One of the great things about our growing community is how people like Denise Minger have emerged from near obscurity to become recognized leaders in certain areas. When it comes to parsing the scientific studies, very few people have the combination of skills, understanding of the scientific method and probability, AND the willingness to dig deep into the minutiae to get to the essence of a study. Denise is one of those rare people. If you haven’t read Denise’s take-down of the China Study, you owe it to yourself to do so.
Lucky for us, Denise has taken the time to dig into the latest research on diet and breast cancer in today’s guest post. (Thank you!) Without further ado, Denise…
If you’ve been scanning the health news lately (or live within earshot of some gloating low-fat adherents), you might’ve noticed a flurry of recent headlines linking fat and cholesterol to breast cancer. In case you haven’t, this should get you up to speed:
Catch the drift?
An alarming new health trend has medical professionals scurrying around issuing dire warnings of impending doom and death. As a recent piece in the Wall Street Journal relays, consumers are taking their health into their own hands by foregoing expensive, redundant doctor’s visits in favor of mail order lab tests. Blood lipids, A1C, vitamin D, C-reactive protein – you can get just about any lab value tested online, no insurance required. Lipids run between $30 and $50, A1c between $25 and $40. Even people with (overpriced) insurance and high deductibles are skipping the doctor. This is part of an overall larger worldwide trend toward going it alone. The home blood glucose monitoring industry, for example, grew from $3.8 billion worldwide in 2000 to $8.8 billion in 2008.
What should we make of it?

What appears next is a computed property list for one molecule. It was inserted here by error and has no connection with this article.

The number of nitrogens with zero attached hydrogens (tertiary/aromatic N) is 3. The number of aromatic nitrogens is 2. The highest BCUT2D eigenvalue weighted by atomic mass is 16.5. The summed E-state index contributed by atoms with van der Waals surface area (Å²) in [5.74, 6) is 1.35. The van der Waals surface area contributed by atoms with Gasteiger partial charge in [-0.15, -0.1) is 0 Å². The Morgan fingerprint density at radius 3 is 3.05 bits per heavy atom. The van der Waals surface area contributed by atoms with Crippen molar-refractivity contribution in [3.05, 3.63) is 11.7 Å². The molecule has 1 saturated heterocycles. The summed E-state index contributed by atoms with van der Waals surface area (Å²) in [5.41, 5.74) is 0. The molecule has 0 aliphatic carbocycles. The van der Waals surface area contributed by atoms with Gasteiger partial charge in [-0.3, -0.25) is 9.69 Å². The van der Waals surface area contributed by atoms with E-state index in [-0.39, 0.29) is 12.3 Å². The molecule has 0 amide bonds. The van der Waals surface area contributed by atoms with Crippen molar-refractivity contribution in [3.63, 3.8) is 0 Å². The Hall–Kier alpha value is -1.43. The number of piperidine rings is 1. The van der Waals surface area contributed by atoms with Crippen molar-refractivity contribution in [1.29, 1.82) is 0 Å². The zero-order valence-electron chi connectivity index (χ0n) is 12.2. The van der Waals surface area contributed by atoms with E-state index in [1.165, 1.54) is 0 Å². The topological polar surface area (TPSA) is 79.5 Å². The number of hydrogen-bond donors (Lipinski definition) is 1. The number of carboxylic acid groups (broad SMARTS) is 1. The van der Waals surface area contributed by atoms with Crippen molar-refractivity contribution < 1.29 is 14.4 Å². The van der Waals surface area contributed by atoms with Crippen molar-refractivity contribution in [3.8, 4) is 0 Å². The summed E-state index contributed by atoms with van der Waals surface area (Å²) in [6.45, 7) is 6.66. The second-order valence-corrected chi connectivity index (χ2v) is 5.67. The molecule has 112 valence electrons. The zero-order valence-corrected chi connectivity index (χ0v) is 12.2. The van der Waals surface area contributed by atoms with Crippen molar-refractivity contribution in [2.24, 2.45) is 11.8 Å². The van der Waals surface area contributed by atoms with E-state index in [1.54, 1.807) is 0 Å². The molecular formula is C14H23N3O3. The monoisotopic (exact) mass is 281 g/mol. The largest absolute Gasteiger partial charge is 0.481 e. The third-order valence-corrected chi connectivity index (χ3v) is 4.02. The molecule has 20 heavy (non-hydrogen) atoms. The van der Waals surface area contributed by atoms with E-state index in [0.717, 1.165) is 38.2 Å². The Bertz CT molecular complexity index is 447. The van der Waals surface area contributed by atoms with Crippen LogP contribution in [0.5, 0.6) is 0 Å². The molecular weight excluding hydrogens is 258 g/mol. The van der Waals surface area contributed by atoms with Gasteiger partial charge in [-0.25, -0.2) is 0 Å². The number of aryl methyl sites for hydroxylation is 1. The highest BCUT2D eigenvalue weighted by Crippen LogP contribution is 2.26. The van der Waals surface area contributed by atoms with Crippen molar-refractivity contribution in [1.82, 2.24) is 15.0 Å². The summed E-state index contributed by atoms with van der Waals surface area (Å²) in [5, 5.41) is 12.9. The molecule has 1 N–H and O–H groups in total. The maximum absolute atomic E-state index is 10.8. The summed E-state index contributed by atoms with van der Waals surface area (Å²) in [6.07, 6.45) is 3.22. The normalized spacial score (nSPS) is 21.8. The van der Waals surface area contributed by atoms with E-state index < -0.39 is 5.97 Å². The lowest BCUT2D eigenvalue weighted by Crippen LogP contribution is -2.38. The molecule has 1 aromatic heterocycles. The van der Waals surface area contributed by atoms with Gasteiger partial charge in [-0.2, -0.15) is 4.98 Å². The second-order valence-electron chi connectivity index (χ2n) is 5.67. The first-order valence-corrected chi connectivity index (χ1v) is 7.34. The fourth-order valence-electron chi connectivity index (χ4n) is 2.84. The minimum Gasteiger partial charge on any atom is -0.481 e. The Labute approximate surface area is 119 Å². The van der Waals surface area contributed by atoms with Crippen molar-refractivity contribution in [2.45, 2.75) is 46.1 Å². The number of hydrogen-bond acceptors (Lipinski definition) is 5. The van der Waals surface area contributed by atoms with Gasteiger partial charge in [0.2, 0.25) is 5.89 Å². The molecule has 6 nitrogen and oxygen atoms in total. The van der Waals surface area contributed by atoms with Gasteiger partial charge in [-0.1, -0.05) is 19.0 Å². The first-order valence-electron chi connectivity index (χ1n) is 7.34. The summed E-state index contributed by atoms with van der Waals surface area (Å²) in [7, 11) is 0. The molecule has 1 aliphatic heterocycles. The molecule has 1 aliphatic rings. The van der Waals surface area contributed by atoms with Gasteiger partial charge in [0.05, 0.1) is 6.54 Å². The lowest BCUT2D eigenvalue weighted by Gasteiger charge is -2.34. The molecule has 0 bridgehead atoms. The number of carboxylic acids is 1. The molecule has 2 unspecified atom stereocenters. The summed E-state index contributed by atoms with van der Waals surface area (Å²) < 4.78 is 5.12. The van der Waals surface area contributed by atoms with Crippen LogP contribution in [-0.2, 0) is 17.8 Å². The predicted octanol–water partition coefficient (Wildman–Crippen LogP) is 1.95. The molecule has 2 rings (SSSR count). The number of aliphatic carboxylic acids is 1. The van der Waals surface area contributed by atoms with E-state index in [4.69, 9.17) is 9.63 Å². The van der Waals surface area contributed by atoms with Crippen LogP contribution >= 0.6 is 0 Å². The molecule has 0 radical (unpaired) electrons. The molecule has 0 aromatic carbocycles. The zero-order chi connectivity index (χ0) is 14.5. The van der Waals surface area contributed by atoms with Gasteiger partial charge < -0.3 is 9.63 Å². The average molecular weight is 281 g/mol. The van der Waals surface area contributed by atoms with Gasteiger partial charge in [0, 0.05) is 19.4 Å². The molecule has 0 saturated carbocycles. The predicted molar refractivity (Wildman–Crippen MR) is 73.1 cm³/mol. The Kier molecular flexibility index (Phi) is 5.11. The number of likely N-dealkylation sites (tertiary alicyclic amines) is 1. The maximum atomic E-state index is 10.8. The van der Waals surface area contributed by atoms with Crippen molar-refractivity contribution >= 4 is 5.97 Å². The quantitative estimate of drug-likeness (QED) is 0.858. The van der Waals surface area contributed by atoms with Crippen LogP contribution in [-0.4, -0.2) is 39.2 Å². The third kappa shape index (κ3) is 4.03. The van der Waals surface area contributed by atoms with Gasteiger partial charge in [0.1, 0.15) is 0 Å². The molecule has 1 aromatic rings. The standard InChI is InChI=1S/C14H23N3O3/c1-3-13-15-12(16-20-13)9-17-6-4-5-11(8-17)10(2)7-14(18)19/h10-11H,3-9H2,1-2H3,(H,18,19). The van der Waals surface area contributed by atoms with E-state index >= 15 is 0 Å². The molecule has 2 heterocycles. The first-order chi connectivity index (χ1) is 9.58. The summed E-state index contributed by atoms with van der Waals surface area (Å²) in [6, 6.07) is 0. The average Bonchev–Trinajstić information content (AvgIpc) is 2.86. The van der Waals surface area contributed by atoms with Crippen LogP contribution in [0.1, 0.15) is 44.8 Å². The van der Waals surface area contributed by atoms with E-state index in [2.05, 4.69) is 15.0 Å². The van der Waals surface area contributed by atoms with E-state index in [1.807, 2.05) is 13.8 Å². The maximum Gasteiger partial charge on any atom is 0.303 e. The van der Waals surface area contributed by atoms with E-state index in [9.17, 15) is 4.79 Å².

Diabetes is that rare brand of nasty disease that fails to strike real, visceral fear. It doesn’t carry the weight of a cancer or an AIDS or a heart disease. It’s something you get, like a gut, a long list of prescriptions, and a walker, as you grow older. People just live with it – millions upon millions across the world – and are rarely shocked or surprised to hear that others have it. Their ranks are ever growing, with, if a recent study on the effects of gestational diabetes on the fetus has anything to say about it, much of the conscription taking place in the womb. It’s called intergenerational diabetes, and it means that pregnant women with diabetes or even just poor maternal glucose tolerance could be turning their little ones into future type 2 diabetics. This is fetal diabetes without a genetic component; this is epigenetic owing to environmental (womb) input. The authors speculate that pregnant mothers with type 2 diabetes (diet and lifestyle induced, remember) could engender irreversible alterations to both the unborn kid’s hypothalamic neural network (where leptin, the satiety hormone, does its thing), pancreatic function, and muscle and liver insulin signaling. The idea is that they pop out with type 2 diabetes right off the bat. It’s diet-induced, sure, but not how we normally think of it. No baby bottle full of Coke required here. Of course, I still see this sort of condition as being reversible with diet and exercise…it’s just that it will require a LOT more adherence and starting at an earlier age. Moving on…
Complete 5 cycles of:
6 Hammer Around-the-Heads, each direction
10 Hammer Shovels, each direction
12 Hammer Slams, each side